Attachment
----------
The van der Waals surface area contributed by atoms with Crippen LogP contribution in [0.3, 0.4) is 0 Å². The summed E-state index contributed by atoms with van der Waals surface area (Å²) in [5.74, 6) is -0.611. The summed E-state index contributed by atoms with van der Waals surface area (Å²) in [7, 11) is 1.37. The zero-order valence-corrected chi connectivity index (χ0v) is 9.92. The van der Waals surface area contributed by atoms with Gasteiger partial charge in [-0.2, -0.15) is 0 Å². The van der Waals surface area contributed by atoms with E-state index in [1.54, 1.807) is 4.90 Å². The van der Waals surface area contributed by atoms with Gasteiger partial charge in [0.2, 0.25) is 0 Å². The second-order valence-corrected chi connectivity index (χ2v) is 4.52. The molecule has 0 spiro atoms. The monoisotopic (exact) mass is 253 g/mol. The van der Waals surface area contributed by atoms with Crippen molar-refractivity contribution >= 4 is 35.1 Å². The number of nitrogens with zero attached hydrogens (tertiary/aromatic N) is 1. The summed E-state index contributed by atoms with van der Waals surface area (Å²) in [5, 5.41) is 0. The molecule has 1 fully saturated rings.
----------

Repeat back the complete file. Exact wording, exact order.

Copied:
The van der Waals surface area contributed by atoms with Crippen LogP contribution in [0.3, 0.4) is 0 Å². The summed E-state index contributed by atoms with van der Waals surface area (Å²) in [5.74, 6) is -0.611. The summed E-state index contributed by atoms with van der Waals surface area (Å²) in [7, 11) is 1.37. The zero-order valence-corrected chi connectivity index (χ0v) is 9.92. The van der Waals surface area contributed by atoms with Gasteiger partial charge in [-0.2, -0.15) is 0 Å². The van der Waals surface area contributed by atoms with E-state index in [1.54, 1.807) is 4.90 Å². The van der Waals surface area contributed by atoms with Gasteiger partial charge in [0.2, 0.25) is 0 Å². The second-order valence-corrected chi connectivity index (χ2v) is 4.52. The molecule has 0 spiro atoms. The monoisotopic (exact) mass is 253 g/mol. The van der Waals surface area contributed by atoms with Crippen molar-refractivity contribution >= 4 is 35.1 Å². The number of nitrogens with zero attached hydrogens (tertiary/aromatic N) is 1. The summed E-state index contributed by atoms with van der Waals surface area (Å²) in [5, 5.41) is 0. The molecule has 1 fully saturated rings.